Yeah, my citation formats are a mess.
Postmodernism is not monolithic, and it would in fact be highly ironic if it were a single, unified school of thought, methodology, or movement with a clear goal, for that is what postmodernism itself critiques (Tierney, 1993). This poses challenges to the engineering reader encountering postmodernism for the first time. Engineering is a high-consensus field (Biglan, 1973) meaning that part of the engineering disciplinary culture is an expectation that terms have precise and widely agreed-upon definitions (Storer, 1967). In contrast, postmodernism grew out of arts and humanities fields with traditions of lower-consensus. One challenge for engineers encountering postmodern and other culturally-low-consensus research for the first time is setting aside expectations based on a high-consensus culture’s expectations of stable and consistent terminology (Borrego, 2007). When reading the subsequent explanations of postmodernism by postmodernist scholars, it is important to keep such cultural differences around the notion of definitions in mind.
The task of this section is to provide a brief overview of postmodernism, so I will of necessity oversimplify what is a broad and complex transdisciplinary sociocultural movement with a rich history that is impossible to cover in full in a short space. I will begin by simplifying the language that I use: throughout this document, I use the word “postmodernism” as an umbrella term to refer to a movement that is encompassed by various terms sometimes called “the posts”: poststructuralism, postcolonialism, postmodernism, post-post, and so forth. These multiple and intertwining movements have a complex co-evolutionary history, and there are fine distinctions and debates on the differences between them, but such a discussion is outside the scope of this document. Instead, my aim is to give the engineering reader a general overview of postmodernism through the words of postmodernist scholars and theorists, and bridge their theoretical concepts to ideas and practices within the engineering domain. As such, I will use the term “postmodernism” for the remainder of this document to mean any of the various “post” movements, and then specify poststructuralism, etc. if a specific historical reference or theoretical idea requires more detailed unpacking.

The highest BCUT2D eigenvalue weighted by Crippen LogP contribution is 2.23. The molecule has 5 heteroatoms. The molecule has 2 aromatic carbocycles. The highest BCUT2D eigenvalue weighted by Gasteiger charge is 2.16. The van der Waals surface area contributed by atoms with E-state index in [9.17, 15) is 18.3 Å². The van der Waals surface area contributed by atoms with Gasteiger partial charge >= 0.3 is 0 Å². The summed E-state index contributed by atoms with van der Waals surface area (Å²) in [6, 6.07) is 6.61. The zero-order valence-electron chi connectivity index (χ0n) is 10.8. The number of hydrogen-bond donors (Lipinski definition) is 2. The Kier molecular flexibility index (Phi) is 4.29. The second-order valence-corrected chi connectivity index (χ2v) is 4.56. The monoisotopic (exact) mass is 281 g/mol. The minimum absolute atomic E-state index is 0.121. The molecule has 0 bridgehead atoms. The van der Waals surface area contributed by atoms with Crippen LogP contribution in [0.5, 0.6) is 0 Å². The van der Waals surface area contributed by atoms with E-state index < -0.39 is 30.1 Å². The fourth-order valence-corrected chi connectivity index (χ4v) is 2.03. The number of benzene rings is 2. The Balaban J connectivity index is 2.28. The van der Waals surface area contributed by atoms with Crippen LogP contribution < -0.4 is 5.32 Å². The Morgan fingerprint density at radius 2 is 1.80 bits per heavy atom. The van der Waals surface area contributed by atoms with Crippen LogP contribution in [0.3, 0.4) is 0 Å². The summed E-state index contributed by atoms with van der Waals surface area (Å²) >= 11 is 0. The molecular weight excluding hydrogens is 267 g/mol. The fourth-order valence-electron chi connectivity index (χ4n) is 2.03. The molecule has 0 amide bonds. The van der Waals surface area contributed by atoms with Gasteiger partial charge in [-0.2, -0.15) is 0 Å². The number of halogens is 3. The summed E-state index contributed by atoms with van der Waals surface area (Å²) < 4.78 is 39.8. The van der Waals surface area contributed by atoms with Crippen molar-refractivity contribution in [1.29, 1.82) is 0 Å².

As a philosophy, postmodernism extends to the very first principles of things. Foucault, one of the major “post” philosophers, described postmodernism as “involv[ing] a critique of metaphysics: of the concepts of causality. of identity, of the subject, of power, knowledge and of truth” (Foucault, Politics, philosophy, culture: Interviews and other writings, 1988, p. 18). It is a foundational paradigm that seeks to destabilize the foundational, which makes it difficult to describe.
This attribute of destabilization is evident in one of the most-quoted definitions of postmodernism from Lyotard’s “The Postmodern Condition”: “The postmodern would be that which,in the modern, puts forward the unpresentable in presentation itself; that which denies itself the solace of good forms, the consensus of a taste which would make it possible to share collectively the nostalgia for the unattainable; that which searches for new presentations, not in order to enjoy them but in order to impart a stronger sense of the unpresentable.” (1984, p. 81) Here one can see the resolute insistence of postmodernism at remaining a low-consensus field; to “deny itself the solace of good forms” is to keep meaning always in flux.